Roddy Scheer & Doug Moss
Overall, environmental advocates are much happier with Joe Biden in the White House than Donald Trump, given his administration’s interest in pursuing sustainability and climate goals. Indeed, on Day One Biden wasted no time making good on several environmentally related campaign promises. He signed executive orders rejoining the Paris climate accord (Trump had pulled us out in 2017), revoking the permit for the controversial Keystone XL pipeline (green-lighted by Trump in 2017), and halting construction of Trump’s infamous border wall that among other things restricted the habitat range of wildlife already struggling to hang on in the drought-stricken, warming-addled Southwest.
While Biden couldn’t get everything done in a day, his administration has kept its eye on the conservation ball ever since. In early September, Biden’s Environmental Protection Agency (EPA) announced it was restoring protections for Alaska’s Bristol Bay. The Trump administration had blocked those protections in a shortsighted effort to pave the way for construction of a massive gold mine threatening the world’s largest sockeye salmon run as well as ecosystems for hundreds of miles around. The Biden administration has also proposed cancelling controversial Trump-era petroleum drilling leases in Alaska’s Arctic National Wildlife Refuge, but it’s unclear whether this provision will remain in the larger Congressional budget reconciliation bill it’s currently tied to given potential Republican backlash.
Another big move lauded by greens just weeks ago was Biden’s executive order restoring Bears Ears and Grand Staircase Escalante national monuments in Utah to their original boundaries; Trump had reduced them by 80 and 50 percent respectively. Eco-advocates also cheered Biden’s move to restore federal rules designed to guide environmental reviews of major infrastructure projects that the Trump administration had scaled back in order to “fast-track” construction permit approvals. Additionally, Biden has pledged to overturn Trump-era rollbacks of endangered species protections so as to preserve the ability of the federal government to designate lands as critical wildlife habitat regardless of their development potential.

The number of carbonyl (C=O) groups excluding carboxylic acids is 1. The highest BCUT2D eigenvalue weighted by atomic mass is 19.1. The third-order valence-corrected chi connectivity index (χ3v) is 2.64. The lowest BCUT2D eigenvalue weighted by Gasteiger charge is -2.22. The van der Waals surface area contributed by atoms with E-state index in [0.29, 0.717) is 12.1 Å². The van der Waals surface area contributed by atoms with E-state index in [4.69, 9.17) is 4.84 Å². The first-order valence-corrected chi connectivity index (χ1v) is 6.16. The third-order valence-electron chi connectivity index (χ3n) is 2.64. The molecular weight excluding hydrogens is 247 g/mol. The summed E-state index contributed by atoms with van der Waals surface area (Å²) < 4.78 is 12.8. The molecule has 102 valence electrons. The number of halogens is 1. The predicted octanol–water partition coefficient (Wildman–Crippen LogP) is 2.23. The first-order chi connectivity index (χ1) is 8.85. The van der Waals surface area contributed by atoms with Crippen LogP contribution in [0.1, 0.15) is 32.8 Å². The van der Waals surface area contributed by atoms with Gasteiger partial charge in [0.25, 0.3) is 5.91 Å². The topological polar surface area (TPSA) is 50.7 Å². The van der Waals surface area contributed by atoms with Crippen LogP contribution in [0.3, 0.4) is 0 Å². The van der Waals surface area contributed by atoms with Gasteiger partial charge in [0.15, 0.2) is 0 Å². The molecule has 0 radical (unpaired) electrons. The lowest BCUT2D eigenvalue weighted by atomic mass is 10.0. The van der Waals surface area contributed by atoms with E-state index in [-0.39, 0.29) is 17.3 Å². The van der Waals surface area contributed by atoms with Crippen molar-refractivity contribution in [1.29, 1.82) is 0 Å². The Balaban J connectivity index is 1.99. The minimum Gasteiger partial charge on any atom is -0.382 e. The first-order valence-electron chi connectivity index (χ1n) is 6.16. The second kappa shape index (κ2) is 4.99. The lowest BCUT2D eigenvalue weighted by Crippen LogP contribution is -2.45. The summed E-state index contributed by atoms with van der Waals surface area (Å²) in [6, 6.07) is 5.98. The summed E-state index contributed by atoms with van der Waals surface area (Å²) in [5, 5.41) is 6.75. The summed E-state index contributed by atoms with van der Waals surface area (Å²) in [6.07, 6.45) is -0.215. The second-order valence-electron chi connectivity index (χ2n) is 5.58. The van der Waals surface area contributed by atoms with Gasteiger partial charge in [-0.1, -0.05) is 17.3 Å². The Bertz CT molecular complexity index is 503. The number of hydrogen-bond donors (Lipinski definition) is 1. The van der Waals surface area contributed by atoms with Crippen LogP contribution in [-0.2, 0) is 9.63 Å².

While many are pleased with Biden’s actions so far, others worry they are too little too late. Activists from the grassroots Build Back Fossil Free campaign, which includes Friends of the Earth, Greenpeace and the Center for Biological Diversity, among others, decry the Biden White House for not already using executive orders to stop fossil fuel project approvals and declare a climate emergency. According to a recent analysis by the research and advocacy organization Oil Change International, Biden could stop at least 24 major fossil fuel development projects with the stroke of a pen (including the controversial Line 3 and Dakota Access pipelines) and save upwards of 1.6 gigatons of greenhouse gas emissions—the equivalent of taking all the cars and trucks off U.S. roads for a year.
“We are out of time for the president to take his executive powers off the shelf,” says Jean Su, energy justice director at the Center for Biological Diversity. “Anything less is leaving a scorched future for people and our planet.”
CONTACTS: White House moves to restore key environmental review rules, https://www.reuters.com/world/us/white-house-moves-restore-key-environmental-review-rules-2021-10-06/; Build Back Fossil Free, buildbackfossilfree.org; Oil Change International, priceofoil.org; Center for Biological Diversity, biologicaldiversity.org.
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